Featured Success Story: Light Rail in Portland, Oregon

After the highway revolts of the 1970s, Portland Oregon transportation leaders made a decision that changed the city’s transportation landscape. Turning down $500 Million to expand freeways, the city instead invested in the first leg of its now widely expanded light rail system. This is the same type of long-term strategic decision Portland, Maine can make today (without the complication of turning down highway funds, and for far less of an investment).

The map below shows what might have been, if the freeway system had been built as planned (red lines indicate existing freeways, and green lines indicate planned ones that were halted):

Instead, Portland, Oregon’s first light rail leg, the Eastside MAX Blue Line, opened on September 5, 1986, connecting Gresham to Downtown Portland. It was one of the first light rail systems in the nation, and also one of the first federally funded light rail projects, using money initially earmarked to build freeways.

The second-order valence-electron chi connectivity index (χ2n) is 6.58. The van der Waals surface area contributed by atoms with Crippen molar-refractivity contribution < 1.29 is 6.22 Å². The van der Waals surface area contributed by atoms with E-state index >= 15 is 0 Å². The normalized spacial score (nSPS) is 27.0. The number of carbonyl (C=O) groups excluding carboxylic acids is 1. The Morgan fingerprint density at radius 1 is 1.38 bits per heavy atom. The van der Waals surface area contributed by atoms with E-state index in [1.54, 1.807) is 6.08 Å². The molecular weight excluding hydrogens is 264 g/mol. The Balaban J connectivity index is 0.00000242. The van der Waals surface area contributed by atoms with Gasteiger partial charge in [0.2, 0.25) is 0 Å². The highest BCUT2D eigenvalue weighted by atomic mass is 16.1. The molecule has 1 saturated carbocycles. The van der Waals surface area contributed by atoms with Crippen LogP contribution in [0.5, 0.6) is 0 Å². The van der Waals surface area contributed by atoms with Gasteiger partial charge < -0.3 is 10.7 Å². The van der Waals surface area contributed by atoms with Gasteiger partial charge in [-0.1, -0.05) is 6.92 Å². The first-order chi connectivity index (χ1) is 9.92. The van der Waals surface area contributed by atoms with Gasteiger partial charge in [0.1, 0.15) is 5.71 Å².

Portland, Oregon’s Blue Line, by the Numbers:

Length: 15 miles
Stations: 30
Construction: March 1982–September 1986 (on time)
Cost: $214 million (within budget)
Funding allocation: Federal Transit Administration (83%) / state transportation funds (12%) / local funds (5%)
ROI: Catalyzed more than $4.7 billion in development and revitalization

Since then, the MAX rail system has expanded to six total lines, along which $13.2 billion in development has occurred since the decision to build in 1978.


For further reading, check out the site Light Rail Now!, where you’ll find more commentary on the MAX rail project:

Instead of a city sliced by freeways, Portland Oregon opted for a more livable development pattern centered on light rail and other good mass transit, pedestrian amenities, and cycling facilities. The result is people-oriented neighborhoods like this with small shops and open-air cafes. Read more about what is, and what might have been without future-focused visionary development, at Light Rail Now!